• 3 oz margarine
  • 1 tbsp sugar
  • 1 tbsp golden syrup
  1. cream margarine, sugar and syrup
  2. work in the cocoa
  3. lightly stir in the biscuit crumbs and pack in a greased tin lined with greased paper
  4. top with chocolate, icing etc

Funnily enough, I don’t ever remember her making this cake, chocolate sponge cake, buns, cookies, scones and any number of things but this is a recipe which maybe she never actually got around to making!


Ghosts, huh!

It’s Halloween, and although I am not a big fan of the commercialisation of it I do think he traditions of it – the real traditions not the dressing up in expensive costumes with dreadful masks and make-up, should be remembered.

In my next novel, provisionally entitled ‘Earthquake’, the main character is investigating an incident which happened in a girls school almost ninety years ago. He has also been asked to investigate the supposed haunting of a friend’s hotel, so ghosts are on his mind. However, in this episode, he has gone to the old school building which has been left to fall to pieces, and he finds a way in to explore.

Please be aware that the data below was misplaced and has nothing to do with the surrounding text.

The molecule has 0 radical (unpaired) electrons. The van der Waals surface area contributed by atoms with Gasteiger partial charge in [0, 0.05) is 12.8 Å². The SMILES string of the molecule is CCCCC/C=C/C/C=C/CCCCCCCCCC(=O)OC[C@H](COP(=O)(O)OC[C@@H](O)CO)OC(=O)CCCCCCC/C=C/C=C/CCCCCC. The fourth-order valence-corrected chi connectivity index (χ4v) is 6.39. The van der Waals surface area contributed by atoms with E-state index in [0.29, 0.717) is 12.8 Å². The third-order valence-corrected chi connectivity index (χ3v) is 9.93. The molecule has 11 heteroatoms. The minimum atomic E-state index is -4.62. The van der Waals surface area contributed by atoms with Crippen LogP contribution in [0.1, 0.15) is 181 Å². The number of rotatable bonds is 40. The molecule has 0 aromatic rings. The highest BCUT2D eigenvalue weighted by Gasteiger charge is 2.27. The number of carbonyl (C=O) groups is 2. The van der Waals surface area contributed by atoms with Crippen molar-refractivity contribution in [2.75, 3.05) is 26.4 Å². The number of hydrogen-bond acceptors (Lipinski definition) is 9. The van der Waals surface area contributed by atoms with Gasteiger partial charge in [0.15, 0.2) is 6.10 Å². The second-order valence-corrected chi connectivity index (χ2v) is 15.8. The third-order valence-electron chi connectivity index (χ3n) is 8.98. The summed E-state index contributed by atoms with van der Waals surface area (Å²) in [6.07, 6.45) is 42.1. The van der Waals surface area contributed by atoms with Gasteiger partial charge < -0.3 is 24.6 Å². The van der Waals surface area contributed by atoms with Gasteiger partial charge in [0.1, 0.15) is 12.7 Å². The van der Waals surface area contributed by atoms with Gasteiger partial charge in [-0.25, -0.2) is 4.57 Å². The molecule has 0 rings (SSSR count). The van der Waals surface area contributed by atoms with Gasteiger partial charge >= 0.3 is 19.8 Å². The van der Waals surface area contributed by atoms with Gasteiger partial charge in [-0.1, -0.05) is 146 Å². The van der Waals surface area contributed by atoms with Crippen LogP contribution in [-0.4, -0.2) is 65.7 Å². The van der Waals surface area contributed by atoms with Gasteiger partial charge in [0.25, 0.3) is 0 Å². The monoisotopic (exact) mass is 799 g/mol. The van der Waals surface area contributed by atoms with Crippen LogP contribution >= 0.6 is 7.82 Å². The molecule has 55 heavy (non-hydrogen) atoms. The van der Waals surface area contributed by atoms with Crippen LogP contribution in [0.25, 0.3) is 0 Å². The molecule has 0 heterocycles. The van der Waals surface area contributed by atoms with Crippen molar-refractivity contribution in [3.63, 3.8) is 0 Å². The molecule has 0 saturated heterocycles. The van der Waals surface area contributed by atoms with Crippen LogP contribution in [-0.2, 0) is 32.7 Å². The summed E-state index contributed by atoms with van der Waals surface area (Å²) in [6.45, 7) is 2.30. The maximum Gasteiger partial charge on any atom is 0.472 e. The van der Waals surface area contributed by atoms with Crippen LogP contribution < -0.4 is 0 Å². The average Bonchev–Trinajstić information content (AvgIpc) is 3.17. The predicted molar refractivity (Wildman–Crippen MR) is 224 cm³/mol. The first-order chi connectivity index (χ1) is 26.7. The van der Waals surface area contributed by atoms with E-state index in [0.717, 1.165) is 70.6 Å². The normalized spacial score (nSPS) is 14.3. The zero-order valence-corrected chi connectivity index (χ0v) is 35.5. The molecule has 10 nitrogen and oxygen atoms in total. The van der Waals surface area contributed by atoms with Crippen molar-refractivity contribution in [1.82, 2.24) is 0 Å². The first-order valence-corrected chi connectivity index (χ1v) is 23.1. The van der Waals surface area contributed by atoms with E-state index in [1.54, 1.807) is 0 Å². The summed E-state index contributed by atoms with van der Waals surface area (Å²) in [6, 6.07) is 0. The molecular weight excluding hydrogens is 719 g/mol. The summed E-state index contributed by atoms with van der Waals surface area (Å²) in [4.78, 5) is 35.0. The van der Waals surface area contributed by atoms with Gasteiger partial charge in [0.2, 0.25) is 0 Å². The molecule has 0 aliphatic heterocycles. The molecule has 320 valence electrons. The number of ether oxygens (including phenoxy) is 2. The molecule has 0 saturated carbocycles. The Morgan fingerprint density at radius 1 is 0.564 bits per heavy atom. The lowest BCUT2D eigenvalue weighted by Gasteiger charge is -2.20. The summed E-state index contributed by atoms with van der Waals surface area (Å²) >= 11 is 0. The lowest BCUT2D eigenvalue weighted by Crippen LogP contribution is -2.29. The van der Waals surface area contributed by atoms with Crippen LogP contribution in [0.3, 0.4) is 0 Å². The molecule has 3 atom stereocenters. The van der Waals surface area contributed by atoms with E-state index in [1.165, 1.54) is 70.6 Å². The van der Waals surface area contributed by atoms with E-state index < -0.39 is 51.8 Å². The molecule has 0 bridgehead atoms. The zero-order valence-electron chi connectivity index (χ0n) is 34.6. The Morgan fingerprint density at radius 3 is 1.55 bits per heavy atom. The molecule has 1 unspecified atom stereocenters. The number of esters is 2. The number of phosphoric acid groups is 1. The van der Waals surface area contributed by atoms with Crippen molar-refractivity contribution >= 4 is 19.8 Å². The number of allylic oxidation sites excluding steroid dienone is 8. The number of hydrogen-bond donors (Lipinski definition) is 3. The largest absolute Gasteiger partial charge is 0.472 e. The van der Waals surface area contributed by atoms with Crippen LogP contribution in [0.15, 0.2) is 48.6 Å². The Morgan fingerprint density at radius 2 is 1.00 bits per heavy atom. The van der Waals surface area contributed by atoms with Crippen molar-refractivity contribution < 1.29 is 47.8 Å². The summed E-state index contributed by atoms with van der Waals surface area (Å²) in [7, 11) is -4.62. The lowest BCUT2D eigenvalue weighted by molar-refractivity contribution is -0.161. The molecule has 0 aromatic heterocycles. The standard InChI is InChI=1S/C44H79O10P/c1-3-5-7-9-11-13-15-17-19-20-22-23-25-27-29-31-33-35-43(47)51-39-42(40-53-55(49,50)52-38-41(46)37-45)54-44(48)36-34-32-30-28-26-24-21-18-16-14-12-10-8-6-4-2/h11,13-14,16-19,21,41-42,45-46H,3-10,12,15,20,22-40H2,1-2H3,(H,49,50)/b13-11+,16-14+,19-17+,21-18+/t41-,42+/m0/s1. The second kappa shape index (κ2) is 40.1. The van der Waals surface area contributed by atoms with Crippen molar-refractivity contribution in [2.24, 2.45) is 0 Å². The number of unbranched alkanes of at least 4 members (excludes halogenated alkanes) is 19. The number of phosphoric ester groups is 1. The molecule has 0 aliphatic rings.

I just stood in the doorway, getting my bearings, and judging whether it was safe to go any further. There was a big hole in the floor, the floorboards rotten and an ancient carpet tumbled down into it. It smelt musty and damp and not very nice, but nothing revolting.

So, perhaps foolishly – well actually yes, foolishly, I began to explore. Way back when it was built it must have been a lovely place; not huge, the room I had just come out of seemed to have been created out of two rooms knocked through; the double doors leading onto the terrace were off set as if once in the middle of the outside wall of a nicely proportioned room and the windows were differently spaced.

Now in the large vestibule, I guess you’d call it, not a hall, I reckoned that maybe this part was unchanged, and for a moment I imagined the thirteen young girls running up the stairs to their rooms, maybe the Misses Oxfleets shouting – no calling after them to slow down and act like young ladies.